Comments (7)
  • Add a Comment
  • Edit
  • More Actions v
  • Quarantine this Entry

1 localhost commented Permalink

While I agree with all the comments, the reality is that IBM was able to embrace open source because at the time they were predominantly a mainframe (legacy) provider. They could leverage open source to get into a market they didn't dominate. Microsoft on the other hand is the 800-lb gorilla in the space that we're talking about, so it is not realistic to expect that they will scrap they're base and embrace open source.<div>&nbsp;</div> <div>&nbsp;</div> <div>&nbsp;</div> I'm not a supporter of Microsoft, but I don't really see any practical, pragmatic advice given in this article that will help the audience see what they could do, given their current market dominance. If you're really trying to help the industry, throw out some creative but realistic options. Otherwise you are also just spreading FUD.

2 localhost commented Permalink

Let me ask you, what desktop your using, what desktop the editor of this website is using. You do not need to write 1000 of lines to fight with Microsoft, Just prove that IBM software is better than Microsoft people will move. Today’s world there is no other software that is easy to use and customer like than Microsoft, as long as Microsoft come up software, that customer likes, they are the winner. I started using Linux with some of the IBM products on one of the IBM hardware, take 3 to 4 months, that can be done in a week on windows with the same IBM products .The IBM developer test and develop their stuff on windows and ask the world to use Linux. I will greatly appreciate, if the entire IBM start using Linux based products and ask others to do.<div>&nbsp;</div> <div>&nbsp;</div> <div>&nbsp;</div> Thanks<div>&nbsp;</div> Kesava

3 localhost commented Permalink

If Microsoft are so worried about Linux - I wonder what they'll think about ReactOS (

4 localhost commented Permalink

"While I agree with all the comments, the reality is that IBM was able to embrace open source..."<div>&nbsp;</div> <b><div>&nbsp;</div> You are confusing</b> open source with <b>open standards</b> or what Gerstner referred to as "<b>industry standards</b>." MS may not want to change but it may be only a matter of time before government and large industry require all software they purchase to meet open/industry standards. This would not prevent MS to compete against open source companies with their closed source software as long as the software meet the open standard.

5 localhost commented Permalink

Not to labeled as a troll, because I use Linux and nearly all opensource products on my personal system. But, after just browsing the laptops I can get from IBM, they all say they come with Windows XP and I don't see amy option for "No OS" or a linux distro.<div>&nbsp;</div> <div>&nbsp;</div> <div>&nbsp;</div> Your line "Perhaps it'll take some sort of near-death experience for this seemingly invincible company to recognize the need to reform, to embrace open industry standards and stop acting as if Microsoft offers the only viable choice" seems a little hypocritical in light of what I can actually build an IBM system with.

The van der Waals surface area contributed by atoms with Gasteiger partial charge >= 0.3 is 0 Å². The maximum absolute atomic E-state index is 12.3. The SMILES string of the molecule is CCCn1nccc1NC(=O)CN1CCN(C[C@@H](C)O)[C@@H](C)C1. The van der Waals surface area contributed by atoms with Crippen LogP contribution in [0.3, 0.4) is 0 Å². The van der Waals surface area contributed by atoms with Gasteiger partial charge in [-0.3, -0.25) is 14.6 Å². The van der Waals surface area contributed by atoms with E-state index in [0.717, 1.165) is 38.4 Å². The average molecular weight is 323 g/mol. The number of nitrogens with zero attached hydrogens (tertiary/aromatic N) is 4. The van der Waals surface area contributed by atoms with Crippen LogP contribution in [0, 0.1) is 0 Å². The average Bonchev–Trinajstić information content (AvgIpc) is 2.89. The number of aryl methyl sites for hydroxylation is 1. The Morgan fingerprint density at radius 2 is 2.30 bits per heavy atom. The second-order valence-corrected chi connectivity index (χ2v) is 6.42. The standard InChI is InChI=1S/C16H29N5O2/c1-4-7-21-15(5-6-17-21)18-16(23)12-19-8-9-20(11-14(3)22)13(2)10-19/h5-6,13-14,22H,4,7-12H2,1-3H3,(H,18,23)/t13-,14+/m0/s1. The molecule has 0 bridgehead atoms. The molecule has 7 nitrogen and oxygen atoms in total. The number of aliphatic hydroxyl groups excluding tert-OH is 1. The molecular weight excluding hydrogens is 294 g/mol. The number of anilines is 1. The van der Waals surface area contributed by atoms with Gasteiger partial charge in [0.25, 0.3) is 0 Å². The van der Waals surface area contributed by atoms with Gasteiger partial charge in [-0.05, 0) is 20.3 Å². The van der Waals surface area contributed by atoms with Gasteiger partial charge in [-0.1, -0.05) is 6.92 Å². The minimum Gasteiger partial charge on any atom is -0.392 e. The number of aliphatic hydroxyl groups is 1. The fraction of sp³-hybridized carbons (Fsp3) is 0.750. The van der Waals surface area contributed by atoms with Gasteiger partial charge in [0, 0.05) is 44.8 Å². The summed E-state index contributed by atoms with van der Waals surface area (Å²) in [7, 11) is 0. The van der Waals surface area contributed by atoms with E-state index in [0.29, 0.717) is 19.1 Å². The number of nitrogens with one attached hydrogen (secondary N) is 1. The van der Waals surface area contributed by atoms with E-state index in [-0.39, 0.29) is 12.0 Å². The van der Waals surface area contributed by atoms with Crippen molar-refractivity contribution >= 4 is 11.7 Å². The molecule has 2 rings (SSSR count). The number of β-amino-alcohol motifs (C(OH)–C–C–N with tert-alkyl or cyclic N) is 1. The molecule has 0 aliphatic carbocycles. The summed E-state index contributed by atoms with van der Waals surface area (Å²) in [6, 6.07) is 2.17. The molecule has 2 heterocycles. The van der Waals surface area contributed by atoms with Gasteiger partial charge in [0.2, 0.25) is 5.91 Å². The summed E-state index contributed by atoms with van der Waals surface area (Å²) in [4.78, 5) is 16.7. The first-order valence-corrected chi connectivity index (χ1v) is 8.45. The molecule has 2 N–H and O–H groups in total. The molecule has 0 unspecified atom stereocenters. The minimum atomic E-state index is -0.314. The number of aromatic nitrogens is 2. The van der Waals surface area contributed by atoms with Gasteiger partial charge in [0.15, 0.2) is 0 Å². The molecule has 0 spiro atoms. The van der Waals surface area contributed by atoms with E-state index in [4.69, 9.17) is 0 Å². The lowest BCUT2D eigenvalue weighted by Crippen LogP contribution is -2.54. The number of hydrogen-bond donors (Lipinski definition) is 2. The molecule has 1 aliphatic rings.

6 localhost commented Permalink

OK, all I'm saying is that people and corporations are motivated for two basic reasons: Either they're moving away from something painful, or they're moving toward something pleasurable (profitable, etc.). IBM was moving away from the pain when it embraced open standards, open source. So far, the industry (with the help of the DOJ) are trying to get Microsoft to move away from the pain - but it's not working. So the other option is to show them the advantages of moving to open standards/open sources, whatever. So far, I haven't seen anyone provide a compelling reason why they would embrace anything but their current entrenched proprietary stance. Noone is saying "Look Microsoft, if you embrace these things, here's why go will make so many more billions than you already make."

7 localhost commented Permalink

Has Steve Ballmer thought his comments through?? If IBM was only interested in service revenue, they would only push Microsoft products. They could make billions of services dollars just keeping hot fixes up to date. Instead IBM is more interested in keeping it's customers nimbal and profitable, so they keep buying IBM solutions year after year. At the same time Microsoft customers are looking for any possible way to move to other platforms.